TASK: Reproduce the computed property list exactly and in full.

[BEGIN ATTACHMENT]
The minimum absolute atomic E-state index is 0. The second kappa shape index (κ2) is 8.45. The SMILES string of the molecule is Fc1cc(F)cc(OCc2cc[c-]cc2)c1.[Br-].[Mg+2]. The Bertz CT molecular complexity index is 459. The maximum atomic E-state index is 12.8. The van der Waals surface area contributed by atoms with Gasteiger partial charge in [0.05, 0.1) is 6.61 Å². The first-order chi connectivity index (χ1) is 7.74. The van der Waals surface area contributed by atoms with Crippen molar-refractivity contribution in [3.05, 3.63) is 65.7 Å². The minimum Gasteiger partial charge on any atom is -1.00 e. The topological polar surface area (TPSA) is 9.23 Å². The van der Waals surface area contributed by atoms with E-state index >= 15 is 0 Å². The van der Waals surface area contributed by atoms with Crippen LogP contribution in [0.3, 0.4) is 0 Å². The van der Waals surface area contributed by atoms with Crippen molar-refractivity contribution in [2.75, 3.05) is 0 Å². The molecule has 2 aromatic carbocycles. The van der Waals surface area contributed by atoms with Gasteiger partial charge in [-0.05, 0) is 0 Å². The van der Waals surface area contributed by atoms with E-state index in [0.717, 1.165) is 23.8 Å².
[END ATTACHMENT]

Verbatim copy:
The minimum absolute atomic E-state index is 0. The second kappa shape index (κ2) is 8.45. The SMILES string of the molecule is Fc1cc(F)cc(OCc2cc[c-]cc2)c1.[Br-].[Mg+2]. The Bertz CT molecular complexity index is 459. The maximum atomic E-state index is 12.8. The van der Waals surface area contributed by atoms with Gasteiger partial charge in [0.05, 0.1) is 6.61 Å². The first-order chi connectivity index (χ1) is 7.74. The van der Waals surface area contributed by atoms with Crippen molar-refractivity contribution in [3.05, 3.63) is 65.7 Å². The minimum Gasteiger partial charge on any atom is -1.00 e. The topological polar surface area (TPSA) is 9.23 Å². The van der Waals surface area contributed by atoms with E-state index >= 15 is 0 Å². The van der Waals surface area contributed by atoms with Crippen LogP contribution in [0.3, 0.4) is 0 Å². The van der Waals surface area contributed by atoms with Crippen molar-refractivity contribution in [2.75, 3.05) is 0 Å². The molecule has 2 aromatic carbocycles. The van der Waals surface area contributed by atoms with Gasteiger partial charge in [-0.05, 0) is 0 Å². The van der Waals surface area contributed by atoms with E-state index in [0.717, 1.165) is 23.8 Å².